While cleaning out a storage area last fall at our church building, I came across racks of old cassette tapes. Yes, those little pieces of plastic with easy-to-snap-and-tangle-thin-brown-film-recording-technology sat doing what they do best—collecting dust. I know they’ve gone the way of eight-tracks and given place to advancing levels of technology since. Yet they held lots of memories from sermon series preached and guest preachers that visited our church. That old technological find spurred some musing on past and future that brought me to a few needed points of reality.
Twenty Years of Life
First, those tapes represented thousands of hours of sermon preparation and hundreds of hours of preaching at South Woods. In a sense, the tapes held twenty years of my life. Yet most of them, through ruthless selectivity on my part, now lie with tons of garbage at a local landfill. What seemed at the time of delivery to be well crafted sermons—the best effort that I could muster—now rubs edges with empty cans, broken bottles, and soiled diapers. Quite honestly, a lot of those sermons were so poorly done that the landfill seems appropriate. I even found relief that no one can listen to them and find how my best efforts could not display the glory of Christ in the biblical texts.
But in the mixture, a few of the titles brought back memories of grace given in agonizing over texts and preaching with moments of unction. Here was a parable for me to consider about the work of ministry. The Lord God takes what belongs in the landfill but gives grace so that a message preached might be used for his glory and kingdom purpose.
No glory resided in those tapes. The unseemly pride felt in delivering a well-crafted sermon justly decayed with old cardboard boxes. They were just rotting evidence of a fleeting life that must find its only true joy and purpose in Christ. My life, I realized even more, does not consist in hundreds of sermons preached but in knowing the grace of God in Christ. Like the Seventy that came back so excited over their achievements during their appointed labors, I must hear the word of Christ: “Nevertheless do not rejoice in this, that the spirits are subject to you, but rejoice that your names are recorded in heaven” (Luke 10:20; NASB).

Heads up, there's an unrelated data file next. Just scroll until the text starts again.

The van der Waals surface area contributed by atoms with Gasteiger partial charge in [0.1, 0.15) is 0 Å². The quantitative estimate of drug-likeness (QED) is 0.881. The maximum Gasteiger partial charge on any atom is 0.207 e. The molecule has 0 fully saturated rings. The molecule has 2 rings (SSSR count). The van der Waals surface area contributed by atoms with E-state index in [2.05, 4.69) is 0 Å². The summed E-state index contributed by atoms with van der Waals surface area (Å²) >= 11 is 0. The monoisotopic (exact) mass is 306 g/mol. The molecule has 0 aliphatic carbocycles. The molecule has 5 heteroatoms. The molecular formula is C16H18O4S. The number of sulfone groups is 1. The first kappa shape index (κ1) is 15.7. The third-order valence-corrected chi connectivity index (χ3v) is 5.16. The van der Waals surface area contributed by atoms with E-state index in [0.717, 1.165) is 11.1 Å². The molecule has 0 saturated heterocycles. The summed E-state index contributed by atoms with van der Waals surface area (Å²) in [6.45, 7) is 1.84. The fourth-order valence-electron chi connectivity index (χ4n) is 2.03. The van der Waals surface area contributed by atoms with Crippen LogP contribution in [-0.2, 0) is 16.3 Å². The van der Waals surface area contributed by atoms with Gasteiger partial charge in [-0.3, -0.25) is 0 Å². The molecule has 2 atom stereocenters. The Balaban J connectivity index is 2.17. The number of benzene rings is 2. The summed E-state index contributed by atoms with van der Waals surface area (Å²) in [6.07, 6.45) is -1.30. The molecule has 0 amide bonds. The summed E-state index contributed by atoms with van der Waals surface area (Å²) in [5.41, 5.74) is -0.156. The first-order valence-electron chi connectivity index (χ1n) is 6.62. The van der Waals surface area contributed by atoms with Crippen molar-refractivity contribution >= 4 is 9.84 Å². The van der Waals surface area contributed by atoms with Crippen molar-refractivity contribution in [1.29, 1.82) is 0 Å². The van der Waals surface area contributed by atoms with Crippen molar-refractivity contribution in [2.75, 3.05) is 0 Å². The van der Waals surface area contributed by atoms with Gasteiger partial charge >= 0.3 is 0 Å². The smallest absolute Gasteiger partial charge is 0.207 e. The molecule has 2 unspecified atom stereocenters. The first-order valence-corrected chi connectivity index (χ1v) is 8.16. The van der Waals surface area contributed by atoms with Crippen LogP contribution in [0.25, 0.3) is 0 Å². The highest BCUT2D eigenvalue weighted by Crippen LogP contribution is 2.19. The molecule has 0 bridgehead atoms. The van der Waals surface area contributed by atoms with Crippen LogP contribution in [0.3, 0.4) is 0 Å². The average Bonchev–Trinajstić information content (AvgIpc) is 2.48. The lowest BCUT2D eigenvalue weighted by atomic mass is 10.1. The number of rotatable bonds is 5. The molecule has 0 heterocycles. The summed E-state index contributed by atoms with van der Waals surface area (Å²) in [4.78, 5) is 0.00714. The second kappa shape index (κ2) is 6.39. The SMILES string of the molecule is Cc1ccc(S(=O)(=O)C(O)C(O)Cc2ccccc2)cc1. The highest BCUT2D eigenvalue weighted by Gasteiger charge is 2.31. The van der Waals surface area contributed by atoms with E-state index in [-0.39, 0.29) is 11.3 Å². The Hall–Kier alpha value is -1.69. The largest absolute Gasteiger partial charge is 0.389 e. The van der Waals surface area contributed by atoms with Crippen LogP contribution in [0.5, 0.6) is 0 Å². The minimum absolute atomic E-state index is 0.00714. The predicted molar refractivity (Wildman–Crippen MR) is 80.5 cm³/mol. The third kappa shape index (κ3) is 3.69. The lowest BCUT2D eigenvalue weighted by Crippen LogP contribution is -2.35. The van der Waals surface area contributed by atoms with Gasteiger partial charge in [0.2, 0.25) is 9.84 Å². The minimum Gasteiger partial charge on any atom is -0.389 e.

Second, among the titles on the tapes surfaced significant moments in the life of our church. The constituting service in January 1988 brought to mind a flurry of thoughts. How little did I know about church planting and ministry at that point, despite ten-years of pastoral ministry at that stage. What seminary degrees could never teach even through the best efforts of the professors, the providentially designed experience in ministry did—and continues to do so. The tapes recalled teaching moments.
Preaching in 1992 on the armor of God (Ephesians 6), while dealing with emerging disunity in the congregation, reminded me of the timeliness in biblical exposition. More than anyone in the congregation, I needed that study on spiritual warfare at that time. I needed the many hours of digging into the insightful teaching of Martyn Lloyd-Jones and William Gurnall—faithful voices from the grave—that delivered me from the spurious ideas on warfare void of the cross of Christ that had come through my shallow theology. So often we pastors think that we’re giving our congregations just what they need, when more likely, we’re preaching to the fellow in the pulpit even more. We need to listen to our preaching for our needs, too.